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Three Arrows You Don’t Want To Duck

Arrow Video and Arrow Academy have got your back this month, but you may want to check it for a few sharp objects (ow!) as all three releases in February might be somewhat hostile to your health. Let’s take a look:

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One Missed Call Trilogy

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So sinister, so good this month, but I hear from a friend that Manon is a really nice and bleak dramatic flick from a master of suspense, and I like Clouzot’s work quite a lot. The other two are new to me, but I do want to take a look at these at some point.

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She’s really going to be pissed when she wakes up and finds out someone went overboard with the whole “I’m going to bury her in the sand” thing.

-GW

Review: Bayonetta and Vanquish 10th Anniversary (PS4)

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Just make sure you stick the landing, Miss B.

BVYou’re not buying that excellent Bayonetta/Vanquish 10th Anniversary Bundle ($39.99) from Sega strictly for the plots of both games, that’s for sure. Both titles hold up mostly excellently in terms of visuals and controls, but the writing is more of an excuse for some lengthy and visually lovely in-game cinemas that pad out both run times. Granted, both games are made to be highly replayed, especially Vanquish, which seems short at about six hours, but there’s a lot more to it once you mess with the difficulty and as with Bayonetta, play through like the bad-asses both characters are. If you’re into both games, they’re far from “one and done” experiences.

 

 

The two stories here actually enhance how wonderfully crazy and brilliant the gameplay is for both titles, especially when you go from hanging onto every word in cut scenes and free yourself from simple button-mashing to pulling of perfectly timed strikes of all sorts in the flagrantly sexy Bayonetta to taking down enemies and bosses with the fast slide and shoot moves from Vanquish. That said, the latter’s plot about Russian-led forces commandeering a huge US-built microwave-powered space cannon to decimate California and threaten to do the same to New York might be something a few players might find blows their minds a bit. Bayonetta’s still phenomenal opening just throws you into battle as it plays out, then teaches you the ropes before the real challenge begins. Trying to explain the plot here? Good luck – just enjoy the cut scenes instead and kill a lot of enemies and bosses when they’re done.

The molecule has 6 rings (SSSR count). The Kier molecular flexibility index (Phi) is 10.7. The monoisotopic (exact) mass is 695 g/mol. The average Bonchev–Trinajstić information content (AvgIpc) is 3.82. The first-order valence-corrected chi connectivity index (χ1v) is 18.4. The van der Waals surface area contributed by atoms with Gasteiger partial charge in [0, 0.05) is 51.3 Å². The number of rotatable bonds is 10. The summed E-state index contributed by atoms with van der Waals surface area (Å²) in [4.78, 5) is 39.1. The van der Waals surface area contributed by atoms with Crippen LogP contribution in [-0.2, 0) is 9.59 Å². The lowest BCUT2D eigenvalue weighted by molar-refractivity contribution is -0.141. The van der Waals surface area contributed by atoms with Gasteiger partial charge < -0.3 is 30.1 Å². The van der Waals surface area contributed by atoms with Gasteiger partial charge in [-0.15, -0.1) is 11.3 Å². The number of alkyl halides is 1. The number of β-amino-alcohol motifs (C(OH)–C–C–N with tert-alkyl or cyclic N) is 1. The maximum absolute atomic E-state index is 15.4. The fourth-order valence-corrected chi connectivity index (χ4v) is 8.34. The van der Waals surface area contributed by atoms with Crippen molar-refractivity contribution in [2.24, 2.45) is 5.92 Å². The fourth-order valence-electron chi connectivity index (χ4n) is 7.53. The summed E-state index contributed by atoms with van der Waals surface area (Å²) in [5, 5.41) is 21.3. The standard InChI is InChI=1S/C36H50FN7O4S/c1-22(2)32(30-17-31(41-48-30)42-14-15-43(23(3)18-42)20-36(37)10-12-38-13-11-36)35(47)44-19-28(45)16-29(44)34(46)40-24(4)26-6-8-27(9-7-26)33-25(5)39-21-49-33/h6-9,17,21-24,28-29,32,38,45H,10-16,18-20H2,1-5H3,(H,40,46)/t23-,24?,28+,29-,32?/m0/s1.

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“I thought you just used microwaves for Hot Pockets and cold coffee!”

Both games allow for unskilled players to get in their kills although the latter game is more punishing if you try and flail through it and refuse to pick up on all it’s trying to teach you. Then again, it may take a bit of getting used to the controls in both titles for some who’ve not yet played both games – your mileage will vary based on how adept you are at picking things up and dealing with the forced camera angles in Bayonetta. Vanquish has a bit more freedom in its camera, but on the harder modes (there are four difficulty settings), speedy, precise play becomes a must. Continue reading

Deliver Us The Moon: Because It’s There, Right?

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That’s going to be a hefty Amazon bill, but shipping might be free, at least if you use Prime.

I’ve yet to play KeokeN Interactive’s fantastic-looking Deliver Us The Moon, but it’s a title I’ve been following since about a year back when I stumbled upon it as a PC game. Now coming to consoles in April (PS4 and Xbox One) and Summer 2020 on Switch courtesy of publisher Wired Productions, this epic adventure game looks like the it’s right up my alley.

Well it’s also the closest I’ll get to leaving the planet anytime soon and going to the Moon, but one would guess at this point that any space travel is going to fall outside of the very, very wealthy or those interested in mostly scientific pursuits, as space isn’t for totally clueless people because of too many variables (such as “Hey! Let’s play in the airlock!”) preventing them from a successful trip there and back.